New houses, built to fire code, burned down anyway in California’s 2017 Thomas Fire

Many of the homes destroyed on Andorra Lane were ignited by embers, not by walls of flame, experts say. (Photo by Morgan Lieberman/KPCC)

LOS ANGELES – California’s building codes are not keeping up with the severe, wind-driven wildfires that are becoming the norm.

Ten years ago, the state passed strict new standards for homes built in high fire-risk areas. But even homes built to those standards were destroyed in the Thomas Fire in December 2017. Homes now are being rebuilt in the same places, under the same codes.

In the Ventura Foothills, about an hour northwest of Malibu, four of the nine homes on Andorra Lane burned down in the Thomas Fire. Almost no one expected it. After all, the homes were brand new. They were surrounded by dozens of other homes. And most important, they met the state’s building codes for areas at heightened risk of wildfires.

Nancy Bohman, who lives in one of the Andorra Lane homes that survived the fire, said she was “totally shocked. Totally blown away, ’cause look,” she said, slapping the sturdy outside wall of her house. “It’s stucco and a concrete roof.”

Very high fire-hazard zones

“Almost no one” expected homes on Andorra Lane to burn down, but Cal Fire did.

Andorra Lane is tucked into a fold of the foothills above Ventura, and the entire nine-home subdivision is in a “very high fire hazard severity zone.” That’s a technical term created by Cal Fire – the state’s Department of Forestry and Fire Protection – and it applies to neighborhoods on the edge of undeveloped land, “the wildland urban interface” where severe wildfires are likely. That area is also known as the WUI for wild urban interface.

The term is important because, since 2008, all homes built in these zones have had to meet strict building codes designed to prevent them from catching fire. They must have fire resistant roofs and siding; fine mesh screen on attic vents to keep embers out; decks and patios made of non-flammable material, and heat-resistant windows.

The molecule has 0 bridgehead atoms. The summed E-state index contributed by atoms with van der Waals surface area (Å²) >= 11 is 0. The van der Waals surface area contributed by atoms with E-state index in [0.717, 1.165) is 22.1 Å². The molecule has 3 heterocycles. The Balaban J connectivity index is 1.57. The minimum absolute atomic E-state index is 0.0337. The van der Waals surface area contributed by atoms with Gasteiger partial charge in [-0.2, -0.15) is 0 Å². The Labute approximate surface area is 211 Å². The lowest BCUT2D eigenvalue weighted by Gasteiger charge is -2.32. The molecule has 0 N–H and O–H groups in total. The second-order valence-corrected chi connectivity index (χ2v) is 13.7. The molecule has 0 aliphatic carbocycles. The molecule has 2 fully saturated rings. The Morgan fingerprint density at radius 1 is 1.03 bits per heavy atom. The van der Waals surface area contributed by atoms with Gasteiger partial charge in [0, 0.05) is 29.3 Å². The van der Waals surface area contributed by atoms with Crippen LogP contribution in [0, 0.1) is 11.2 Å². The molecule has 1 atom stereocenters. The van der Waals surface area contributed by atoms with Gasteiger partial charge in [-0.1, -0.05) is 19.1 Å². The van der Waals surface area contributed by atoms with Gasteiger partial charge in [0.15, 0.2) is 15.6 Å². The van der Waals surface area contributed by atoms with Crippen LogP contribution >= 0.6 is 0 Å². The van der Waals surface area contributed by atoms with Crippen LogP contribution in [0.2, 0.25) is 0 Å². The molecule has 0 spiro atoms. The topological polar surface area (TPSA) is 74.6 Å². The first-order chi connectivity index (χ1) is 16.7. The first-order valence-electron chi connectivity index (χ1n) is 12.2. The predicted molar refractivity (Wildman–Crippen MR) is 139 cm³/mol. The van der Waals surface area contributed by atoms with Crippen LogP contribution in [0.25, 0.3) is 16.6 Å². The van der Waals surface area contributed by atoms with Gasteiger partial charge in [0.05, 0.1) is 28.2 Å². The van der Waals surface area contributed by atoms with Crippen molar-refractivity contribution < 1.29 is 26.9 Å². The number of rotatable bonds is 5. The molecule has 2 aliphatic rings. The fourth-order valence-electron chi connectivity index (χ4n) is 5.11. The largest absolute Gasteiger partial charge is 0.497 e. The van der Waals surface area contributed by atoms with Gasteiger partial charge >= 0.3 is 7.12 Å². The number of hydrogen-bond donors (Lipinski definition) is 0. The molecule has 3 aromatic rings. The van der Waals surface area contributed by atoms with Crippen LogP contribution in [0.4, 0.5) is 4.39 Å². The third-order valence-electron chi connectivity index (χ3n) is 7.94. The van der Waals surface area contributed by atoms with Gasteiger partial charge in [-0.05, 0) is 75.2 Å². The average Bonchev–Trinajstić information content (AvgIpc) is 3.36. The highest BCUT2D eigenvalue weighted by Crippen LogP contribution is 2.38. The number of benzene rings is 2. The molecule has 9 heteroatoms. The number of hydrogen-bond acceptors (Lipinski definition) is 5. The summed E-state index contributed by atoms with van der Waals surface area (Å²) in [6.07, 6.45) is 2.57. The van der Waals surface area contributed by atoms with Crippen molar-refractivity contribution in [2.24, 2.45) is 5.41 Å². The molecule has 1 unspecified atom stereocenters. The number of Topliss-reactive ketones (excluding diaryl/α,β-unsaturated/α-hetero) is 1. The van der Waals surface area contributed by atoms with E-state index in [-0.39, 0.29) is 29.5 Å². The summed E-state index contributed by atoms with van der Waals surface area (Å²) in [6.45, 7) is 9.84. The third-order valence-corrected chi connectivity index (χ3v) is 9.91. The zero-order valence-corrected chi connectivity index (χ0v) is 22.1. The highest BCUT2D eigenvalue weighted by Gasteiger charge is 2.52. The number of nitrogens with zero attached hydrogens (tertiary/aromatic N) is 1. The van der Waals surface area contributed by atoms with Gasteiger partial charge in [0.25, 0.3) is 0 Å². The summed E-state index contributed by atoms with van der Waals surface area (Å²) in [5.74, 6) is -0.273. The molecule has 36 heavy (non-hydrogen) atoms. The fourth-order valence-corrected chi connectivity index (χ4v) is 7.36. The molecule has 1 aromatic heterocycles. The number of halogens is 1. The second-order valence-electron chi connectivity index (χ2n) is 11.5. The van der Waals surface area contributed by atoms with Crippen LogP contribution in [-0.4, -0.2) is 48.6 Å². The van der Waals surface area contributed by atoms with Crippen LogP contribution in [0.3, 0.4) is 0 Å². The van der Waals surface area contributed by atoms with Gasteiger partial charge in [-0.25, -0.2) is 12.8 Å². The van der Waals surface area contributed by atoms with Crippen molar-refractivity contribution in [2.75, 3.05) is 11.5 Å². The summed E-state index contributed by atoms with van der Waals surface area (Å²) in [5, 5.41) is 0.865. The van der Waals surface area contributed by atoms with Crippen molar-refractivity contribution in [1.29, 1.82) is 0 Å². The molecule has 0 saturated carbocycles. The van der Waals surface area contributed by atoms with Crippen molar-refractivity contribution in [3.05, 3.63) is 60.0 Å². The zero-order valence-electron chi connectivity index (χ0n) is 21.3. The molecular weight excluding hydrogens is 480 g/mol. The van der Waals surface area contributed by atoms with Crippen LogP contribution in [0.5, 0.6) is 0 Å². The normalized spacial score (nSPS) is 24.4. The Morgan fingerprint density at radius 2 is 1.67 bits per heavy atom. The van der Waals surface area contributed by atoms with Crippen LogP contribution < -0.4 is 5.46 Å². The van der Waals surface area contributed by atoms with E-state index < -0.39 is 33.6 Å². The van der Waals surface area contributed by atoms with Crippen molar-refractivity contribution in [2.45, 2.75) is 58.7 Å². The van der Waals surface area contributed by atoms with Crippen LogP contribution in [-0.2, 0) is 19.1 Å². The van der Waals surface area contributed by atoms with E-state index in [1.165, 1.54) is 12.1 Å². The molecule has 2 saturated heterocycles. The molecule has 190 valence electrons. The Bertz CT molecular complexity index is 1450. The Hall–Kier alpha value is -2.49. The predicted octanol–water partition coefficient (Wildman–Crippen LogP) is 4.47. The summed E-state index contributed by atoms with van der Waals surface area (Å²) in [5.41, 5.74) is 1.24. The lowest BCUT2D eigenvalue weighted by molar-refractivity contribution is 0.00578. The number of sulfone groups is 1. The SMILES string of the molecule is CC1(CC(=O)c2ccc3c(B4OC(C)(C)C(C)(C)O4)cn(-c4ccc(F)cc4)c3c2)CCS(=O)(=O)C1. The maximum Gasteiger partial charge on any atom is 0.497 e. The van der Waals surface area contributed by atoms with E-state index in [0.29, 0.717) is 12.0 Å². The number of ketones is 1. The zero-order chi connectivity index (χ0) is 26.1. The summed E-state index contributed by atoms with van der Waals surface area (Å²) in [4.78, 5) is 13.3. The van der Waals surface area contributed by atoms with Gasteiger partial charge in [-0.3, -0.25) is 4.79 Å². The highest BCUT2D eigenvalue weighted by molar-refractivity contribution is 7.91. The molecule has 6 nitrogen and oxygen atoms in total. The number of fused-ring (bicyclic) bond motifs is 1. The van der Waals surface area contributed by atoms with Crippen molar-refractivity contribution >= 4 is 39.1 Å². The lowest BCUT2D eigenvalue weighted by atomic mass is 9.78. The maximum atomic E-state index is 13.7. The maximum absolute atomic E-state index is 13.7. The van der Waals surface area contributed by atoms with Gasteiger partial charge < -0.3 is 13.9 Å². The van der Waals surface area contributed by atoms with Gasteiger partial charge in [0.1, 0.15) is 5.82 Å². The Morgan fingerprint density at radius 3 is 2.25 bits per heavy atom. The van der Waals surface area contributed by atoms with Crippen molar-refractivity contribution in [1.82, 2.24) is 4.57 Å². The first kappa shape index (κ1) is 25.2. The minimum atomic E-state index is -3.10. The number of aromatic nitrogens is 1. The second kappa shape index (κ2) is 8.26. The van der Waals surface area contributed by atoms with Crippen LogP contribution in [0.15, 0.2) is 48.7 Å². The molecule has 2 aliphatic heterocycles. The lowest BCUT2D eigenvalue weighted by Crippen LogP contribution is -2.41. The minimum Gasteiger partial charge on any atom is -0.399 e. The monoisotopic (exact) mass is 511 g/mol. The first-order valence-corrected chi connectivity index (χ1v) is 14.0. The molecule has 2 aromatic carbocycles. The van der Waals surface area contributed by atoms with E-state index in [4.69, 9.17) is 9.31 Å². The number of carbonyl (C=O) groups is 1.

Built in 2016, the houses on Andorra Lane had all those features. They were supposed to have a better chance of surviving a wildfire than older homes without those protective features.

Where you build your home is more important than what materials you build it from, says fire ecologist Alexandra Syphard with the Conservation Biology Institute. (Photo by Morgan Lieberman/KPCC)

“Nobody ever reads the fine print”

When the first residents of Andorra Lane moved into their houses in 2016 and ’17, few realized their homes were in a risky place. But buried in their closing documents was a small disclosure, telling them they were moving into a “very high fire-hazard severity zone.”

“We flipped through hundreds of pages; I’m sure nobody ever reads the fine print,” said Phil Azer, one of the four burned-out homeowners on Andorra Lane. “I think I was probably more concerned about earthquakes.”

His neighbors had similar experiences: Only one recalled seeing the fine print.

“I don’t think (the real estate agent) ever actually said, ‘Hey, do you realize you’re on a flood or fire zone,’ or anything like that?” Bohman asked.

The developer, Williams Homes, declined to comment.

Why did the houses burn?

Ventura City Fire Marshal Joe Morelli thinks topography played a role. The narrow valley in which Andorra Lane sits may have acted as a wind tunnel, funneling embers toward the neighborhood.

“Really what we had was something like a blowtorch going through our city,” Morelli said. “And even with the fire-resistant construction standards, you can still have loss. They’re not fireproof standards.”